All photos by Toby Golus.
Miloš and Kat met at university in South Africa. Kat was born and raised in South Africa, and Miloš moved there from Serbia around the age of 12. Following graduation, they journeyed to Japan together to teach English for two years, after which time they didn’t really know what to do. “We knew we didn’t want to go back to South Africa right away,” said Miloš, so they settled on Barcelona as their next home base because it was a viable location for Miloš to set up a branch of his family’s music school. “We were basically jumping off the deep end,” said Kat. They didn’t visit first. They didn’t speak Spanish, much less Catalan. They didn’t know the ins and outs of starting a business in Spain. “It was terrifying,” Kat said in all seriousness.
The next few years proceeded as a long transitional period for her. It started with acute culture shock. “South Africa is more like America,” Kat explained. “You can get everything in one place.” As opposed to Barcelona—especially back in 2008 when they arrived—where you have to buy your veggies in one store, your chicken in another and your olive oil across town. “I was so stressed, like where is the peanut butter,” Kat said animatedly. They’ve also moved a lot over the years, which made them feel displaced.
“Actually, it wasn’t until we found this apartment and moved in that I truly felt settled here,” Kat acknowledged. Now the couple has a cat named Professor Zulu Puffling—whose daredevil, long distance pouncing accounts for the bamboo fences at the edges of their terrace—and they are expecting their first baby. Their business, Shine School of Music, is lucrative and still brings them joy. And they know which store sells which necessities for everyday life. “Now Barcelona feels like the place we live,” Miloš said.
When they first looked at this apartment—and were instantly reassured that Barcelona was right where they were meant to be—they were like “We’re taking it. How much money should we give you now?” “It had an ambience that was missing from all the other places we looked at,” Kat said. “Even though it has plenty of curious things about it.” For example, nothing is straight. No wall, floor or ceiling is perpendicular to another.
Two and a half years later, and the atmosphere of their home is even more vibrant, positive and creatively cosy thanks to Kat’s imagination and constant redecorating. “Kat’s personality and talent are so apparent throughout the whole space,” Miloš gushed.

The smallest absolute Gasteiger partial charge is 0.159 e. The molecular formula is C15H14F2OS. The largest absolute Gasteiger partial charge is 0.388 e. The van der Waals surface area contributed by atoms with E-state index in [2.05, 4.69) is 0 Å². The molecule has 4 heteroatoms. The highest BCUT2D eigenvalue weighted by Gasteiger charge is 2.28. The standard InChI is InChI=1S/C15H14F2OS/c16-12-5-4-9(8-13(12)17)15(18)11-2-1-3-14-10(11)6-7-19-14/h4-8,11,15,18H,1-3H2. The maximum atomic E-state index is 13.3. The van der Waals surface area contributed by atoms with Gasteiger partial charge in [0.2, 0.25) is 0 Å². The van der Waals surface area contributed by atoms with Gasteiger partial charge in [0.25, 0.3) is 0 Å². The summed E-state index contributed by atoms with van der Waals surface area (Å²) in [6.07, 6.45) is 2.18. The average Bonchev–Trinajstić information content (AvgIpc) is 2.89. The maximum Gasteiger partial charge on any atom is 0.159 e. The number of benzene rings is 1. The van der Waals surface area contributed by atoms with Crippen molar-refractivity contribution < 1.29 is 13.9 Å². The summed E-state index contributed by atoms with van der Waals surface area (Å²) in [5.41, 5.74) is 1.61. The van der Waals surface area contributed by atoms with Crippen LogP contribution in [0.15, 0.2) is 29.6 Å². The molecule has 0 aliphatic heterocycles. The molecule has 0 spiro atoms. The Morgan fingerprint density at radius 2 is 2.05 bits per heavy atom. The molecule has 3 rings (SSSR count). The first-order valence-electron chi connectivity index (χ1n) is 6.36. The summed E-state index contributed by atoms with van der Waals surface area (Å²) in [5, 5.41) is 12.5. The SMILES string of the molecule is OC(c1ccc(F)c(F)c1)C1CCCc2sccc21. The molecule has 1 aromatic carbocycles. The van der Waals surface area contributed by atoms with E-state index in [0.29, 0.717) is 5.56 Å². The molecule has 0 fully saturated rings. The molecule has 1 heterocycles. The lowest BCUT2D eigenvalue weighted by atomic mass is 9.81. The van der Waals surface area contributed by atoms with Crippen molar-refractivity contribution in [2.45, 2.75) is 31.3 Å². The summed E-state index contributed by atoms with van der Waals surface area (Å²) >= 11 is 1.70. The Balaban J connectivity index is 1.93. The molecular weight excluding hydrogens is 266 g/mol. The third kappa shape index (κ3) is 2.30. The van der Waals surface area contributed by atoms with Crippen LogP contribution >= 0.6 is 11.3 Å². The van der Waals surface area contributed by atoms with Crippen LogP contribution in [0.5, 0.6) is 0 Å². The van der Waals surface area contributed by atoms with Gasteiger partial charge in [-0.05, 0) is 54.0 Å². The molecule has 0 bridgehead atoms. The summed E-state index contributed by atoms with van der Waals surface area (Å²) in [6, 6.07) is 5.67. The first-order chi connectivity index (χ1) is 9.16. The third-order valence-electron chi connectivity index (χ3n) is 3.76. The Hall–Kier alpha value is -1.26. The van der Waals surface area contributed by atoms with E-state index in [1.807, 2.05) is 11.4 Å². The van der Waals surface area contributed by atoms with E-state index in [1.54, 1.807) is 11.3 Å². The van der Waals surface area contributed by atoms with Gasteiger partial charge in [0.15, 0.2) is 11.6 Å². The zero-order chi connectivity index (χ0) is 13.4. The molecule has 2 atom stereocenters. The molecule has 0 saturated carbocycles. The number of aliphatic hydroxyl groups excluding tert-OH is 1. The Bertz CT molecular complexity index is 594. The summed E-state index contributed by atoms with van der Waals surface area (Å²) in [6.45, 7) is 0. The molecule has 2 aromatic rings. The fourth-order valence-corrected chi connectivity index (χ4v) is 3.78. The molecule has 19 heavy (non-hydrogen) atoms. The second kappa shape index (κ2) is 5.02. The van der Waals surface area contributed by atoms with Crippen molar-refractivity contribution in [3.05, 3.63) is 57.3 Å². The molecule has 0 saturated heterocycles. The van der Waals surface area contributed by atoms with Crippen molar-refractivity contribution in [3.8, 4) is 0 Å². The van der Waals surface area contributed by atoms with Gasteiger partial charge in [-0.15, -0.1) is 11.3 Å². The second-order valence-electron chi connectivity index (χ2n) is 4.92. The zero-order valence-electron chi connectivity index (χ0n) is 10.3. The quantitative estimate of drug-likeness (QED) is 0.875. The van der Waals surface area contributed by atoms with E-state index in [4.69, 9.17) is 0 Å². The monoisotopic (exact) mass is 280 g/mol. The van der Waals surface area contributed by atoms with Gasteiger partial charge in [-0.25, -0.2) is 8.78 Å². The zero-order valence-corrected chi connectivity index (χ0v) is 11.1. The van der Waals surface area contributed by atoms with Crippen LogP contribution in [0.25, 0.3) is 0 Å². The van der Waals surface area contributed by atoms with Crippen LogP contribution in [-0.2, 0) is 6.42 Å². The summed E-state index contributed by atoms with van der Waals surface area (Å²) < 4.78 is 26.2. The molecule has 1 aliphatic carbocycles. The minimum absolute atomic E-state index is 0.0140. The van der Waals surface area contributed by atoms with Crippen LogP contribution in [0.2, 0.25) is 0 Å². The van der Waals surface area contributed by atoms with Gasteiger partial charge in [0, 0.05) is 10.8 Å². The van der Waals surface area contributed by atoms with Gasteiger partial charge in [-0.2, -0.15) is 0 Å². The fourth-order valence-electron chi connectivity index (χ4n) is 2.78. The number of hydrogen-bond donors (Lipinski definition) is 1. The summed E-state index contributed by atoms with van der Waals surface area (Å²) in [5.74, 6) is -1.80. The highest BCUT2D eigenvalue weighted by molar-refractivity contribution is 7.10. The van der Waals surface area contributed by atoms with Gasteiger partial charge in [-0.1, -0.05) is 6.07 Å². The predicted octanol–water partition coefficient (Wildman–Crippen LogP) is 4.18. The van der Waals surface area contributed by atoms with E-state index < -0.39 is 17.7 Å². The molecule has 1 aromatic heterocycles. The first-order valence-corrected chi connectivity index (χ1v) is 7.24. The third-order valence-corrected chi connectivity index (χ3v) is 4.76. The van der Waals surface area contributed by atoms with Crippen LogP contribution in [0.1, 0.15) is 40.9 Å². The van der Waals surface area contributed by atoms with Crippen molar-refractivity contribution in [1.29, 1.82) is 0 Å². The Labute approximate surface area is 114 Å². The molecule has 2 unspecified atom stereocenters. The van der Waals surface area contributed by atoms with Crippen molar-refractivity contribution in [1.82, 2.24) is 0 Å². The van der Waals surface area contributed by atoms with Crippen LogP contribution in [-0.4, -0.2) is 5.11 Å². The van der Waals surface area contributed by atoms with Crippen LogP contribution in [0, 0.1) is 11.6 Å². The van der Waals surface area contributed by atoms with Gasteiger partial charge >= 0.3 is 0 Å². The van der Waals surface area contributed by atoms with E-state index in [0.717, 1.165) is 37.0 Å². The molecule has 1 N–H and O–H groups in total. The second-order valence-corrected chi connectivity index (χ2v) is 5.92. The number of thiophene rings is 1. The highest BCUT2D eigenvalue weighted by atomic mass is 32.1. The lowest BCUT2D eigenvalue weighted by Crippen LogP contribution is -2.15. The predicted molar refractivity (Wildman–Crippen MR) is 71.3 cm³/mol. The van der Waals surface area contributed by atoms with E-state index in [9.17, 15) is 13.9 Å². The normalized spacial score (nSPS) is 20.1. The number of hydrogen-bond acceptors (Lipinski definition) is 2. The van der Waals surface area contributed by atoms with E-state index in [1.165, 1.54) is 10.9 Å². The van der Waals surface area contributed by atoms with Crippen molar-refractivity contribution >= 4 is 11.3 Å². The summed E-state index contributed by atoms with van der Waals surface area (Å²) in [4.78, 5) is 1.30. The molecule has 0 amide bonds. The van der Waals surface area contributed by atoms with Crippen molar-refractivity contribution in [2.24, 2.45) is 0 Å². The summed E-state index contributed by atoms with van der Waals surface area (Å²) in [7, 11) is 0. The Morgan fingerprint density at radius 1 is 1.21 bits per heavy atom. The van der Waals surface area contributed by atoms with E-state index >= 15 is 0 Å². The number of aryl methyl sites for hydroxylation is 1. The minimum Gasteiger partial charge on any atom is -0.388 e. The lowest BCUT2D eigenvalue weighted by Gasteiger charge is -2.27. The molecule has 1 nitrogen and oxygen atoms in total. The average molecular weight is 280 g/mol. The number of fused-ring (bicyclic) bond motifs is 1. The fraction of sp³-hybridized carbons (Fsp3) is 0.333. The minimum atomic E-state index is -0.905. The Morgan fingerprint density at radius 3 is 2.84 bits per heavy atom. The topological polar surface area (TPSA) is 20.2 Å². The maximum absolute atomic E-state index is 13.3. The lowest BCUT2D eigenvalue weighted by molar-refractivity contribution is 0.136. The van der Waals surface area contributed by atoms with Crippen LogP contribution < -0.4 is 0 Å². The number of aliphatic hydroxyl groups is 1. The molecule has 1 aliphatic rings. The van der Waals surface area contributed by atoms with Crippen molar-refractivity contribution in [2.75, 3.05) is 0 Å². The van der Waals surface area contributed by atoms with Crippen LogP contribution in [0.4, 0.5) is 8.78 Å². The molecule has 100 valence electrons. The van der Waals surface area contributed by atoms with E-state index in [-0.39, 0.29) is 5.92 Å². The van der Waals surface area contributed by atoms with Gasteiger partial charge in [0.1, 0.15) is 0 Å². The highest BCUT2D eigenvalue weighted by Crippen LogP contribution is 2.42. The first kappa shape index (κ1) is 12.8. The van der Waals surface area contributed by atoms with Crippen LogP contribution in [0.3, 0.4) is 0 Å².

Initially, they painted everything. Kat hated that every doorframe was a different colour, and they wanted more originality in the décor. But the adorning has never really ceased. “One week all the walls are pink, then she’ll get bored and do something else,” Miloš said. Kat responded sweetly, “I guess I’m lucky that he doesn’t seem to mind.” At one point, Kat started to construct the framework of a house inside the flat—she intended to stand the façade of her project next to the flat’s front door and the back on the other side of the living room, with its rafters over the couch and coffee table. Miloš drew the line there, and now just the faces of the ‘house’ line the entranceway, providing natural separation between the door and the living room.
Currently, the walls of the living room are pale pink, making their magenta couch pop, and upstairs their bedroom walls are baby blue, with a turquoise spiral staircase connecting the two floors. It’s not hard to figure out why they call this the ‘ice cream flat’.
Miloš often gets coerced into helping Kat bring her visionary interior designs to fruition. However, he insists that DIY is not his favourite hobby. “I’m too much of a perfectionist,” he said. They have done a lot of work in the garden, as well, which he enjoyed. The leafy garden is nice, but quickly overlooked when you step onto their double-decker terrace and take in the view. Slightly to the left are the tiled tops of the buildings at the entrance of Parc Güell. Closer to the sky, you can clearly see the spinning Ferris wheel of Tibidabo. And the terrace’s proximity to the Collserola mountain range is virtually the most green you can relish while remaining in the city. The couple and their guests can appreciate all this from cushions or the blue hammock installed in the corner of the upper terrace.
Miloš and Kat furnished a lot of the apartment without ever entering a store. “We used to exclusively shop on the street,” Miloš said. And a majority of the decorations were done by Kat. She studied fine arts, and works as an illustrator. The illustrations hanging on the walls are narrative-based and add to the apartment’s whimsy. In one a young girl with pink hair and black eyeliner is posing with a giraffe on a lease made of delicate ribbon. Another shows a porcupine riding a bicycle almost as if in pursuit of an ice cream cone at the edge of the frame. “I don’t know why I always wind up painting girls and nature,” Kat pondered.
She further discussed how the girls in her paintings are characters of their own stories, and each picture is a snapshot of a moment in their lives. “I like there to be an air of fantasy so people can make believe what they want about the girls,” she said. Kat also confessed she would feel weird with only her art in the apartment, so there are things people have gifted them and sentimental items from their travels displayed, as well.
Kat and Miloš have come a long way since that initial culture shock and have come to love so much about Barcelona. They can walk everywhere they want to go and are content with their life inside and outside of the ‘ice cream flat’.
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